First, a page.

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Add Rosemary to Your Water

Your emotional support cup will thank you

A glass of water with a small sprig of rosemary in it. Shutterstock
Amy McCarthy is a reporter at, focusing on pop culture, policy and labor, and only the weirdest online trends.

This post originally appeared in the January 23, 2023 edition of The Move, a place for Eater’s editors and writers to reveal their recommendations and pro dining tips — sometimes thoughtful, sometimes weird, but always someone’s go-to move. Subscribe now.

Whether you’re in the relentless pursuit of being fully hydrated or you’re simply thirsty, everyone has to drink water. And because we all need it to stay alive, people have long been trying to make flavorless, tasteless water a little more interesting by adding a wedge of lemon or those weird flavor enhancer drops that make it taste like Kool-Aid. But the best, easiest addition to a glass of water is a simple sprig of rosemary.

I first encountered the genius of adding rosemary to water over the summer, while vacationing in Puerto Vallarta. Hungover and in search of a hearty brunch, I went to Cha, a cute little cafe in the city’s Versalles district. Alongside the plates of chilaquiles and sopes loaded with cochinita pibil came a tall bottle of filtered water with rosemary. I was skeptical at first. While I’ve long enjoyed mint in my water, I think of rosemary as a savory herb, more at home on a roast chicken than in something thirst-quenching. Still, my hangover-induced dehydration insisted that I take a sip, and any doubts were immediately squashed. I can’t explain how — I’m sure there’s some sort of science behind it — but adding a sprig of rosemary to your water just makes it taste colder and more refreshing. It adds the perfect hint of herbaceousness and astringency without being cloying.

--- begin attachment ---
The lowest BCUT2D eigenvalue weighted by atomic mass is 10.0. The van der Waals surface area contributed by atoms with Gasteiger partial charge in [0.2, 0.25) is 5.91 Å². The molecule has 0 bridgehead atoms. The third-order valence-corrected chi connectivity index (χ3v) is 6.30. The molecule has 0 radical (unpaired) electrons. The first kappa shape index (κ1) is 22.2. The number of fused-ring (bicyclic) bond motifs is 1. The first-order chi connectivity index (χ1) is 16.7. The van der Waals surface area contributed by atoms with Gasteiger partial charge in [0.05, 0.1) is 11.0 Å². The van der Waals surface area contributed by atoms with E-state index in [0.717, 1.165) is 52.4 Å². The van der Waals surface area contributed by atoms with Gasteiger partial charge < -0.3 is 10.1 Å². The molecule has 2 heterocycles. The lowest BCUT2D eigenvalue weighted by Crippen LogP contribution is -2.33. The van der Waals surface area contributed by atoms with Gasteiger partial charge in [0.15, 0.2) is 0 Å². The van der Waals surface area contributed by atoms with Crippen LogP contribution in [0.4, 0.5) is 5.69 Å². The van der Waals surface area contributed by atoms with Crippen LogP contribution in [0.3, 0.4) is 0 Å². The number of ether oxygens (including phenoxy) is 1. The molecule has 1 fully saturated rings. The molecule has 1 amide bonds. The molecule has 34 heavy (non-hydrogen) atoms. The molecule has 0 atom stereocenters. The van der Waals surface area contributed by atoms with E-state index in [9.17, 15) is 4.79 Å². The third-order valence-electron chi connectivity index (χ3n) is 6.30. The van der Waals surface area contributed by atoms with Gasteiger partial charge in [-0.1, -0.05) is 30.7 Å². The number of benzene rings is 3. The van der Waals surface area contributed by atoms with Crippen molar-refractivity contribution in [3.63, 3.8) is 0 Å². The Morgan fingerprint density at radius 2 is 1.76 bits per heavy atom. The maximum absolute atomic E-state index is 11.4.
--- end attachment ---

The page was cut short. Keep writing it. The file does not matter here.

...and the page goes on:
Whether you serve it in those pretty flip-top bottles or just a plain ol’ glass, rosemary-infused water is also a simple and elegant way to level up the look of your table when hosting a dinner party or treating yourself to a nice brunch at home. Unlike a wedge of lemon, it won’t leave a bunch of gross-looking floating pulp in your glass or start to look soggy after a few hours. It’s also cheap: One bunch of rosemary, even the fancy organic kind, costs less than $5, and is enough for several bottles of water.

There is truly no easier way to transform your water, either. You just pluck off a sprig of rosemary, as large or small as your vessel can fit, rinse it off, and stick it inside. Pour filtered water over the rosemary, and let it sit for a few minutes before drinking — or a few hours, if you’re prepping for a party — so that the flavor has a little time to infuse. If your bottle (or even your emotional support cup) has a lid, give it a good shake to release more of the herb’s flavorful oils into your drink. It may take a little trial and error to determine how long your rosemary-infused water should steep to suit your preferences. I find an hour or two to be the sweet spot, while anything more than 24 hours makes the water too bitter.

Now more than six months out from that trip, drinking rosemary-infused water is a habit that’s stuck. Since coming home, I’ve kept a little clamshell of rosemary in the fridge for those moments when I’m looking to make my daily water intake a little more interesting — or for when I’m pining for a trip to Puerto Vallarta.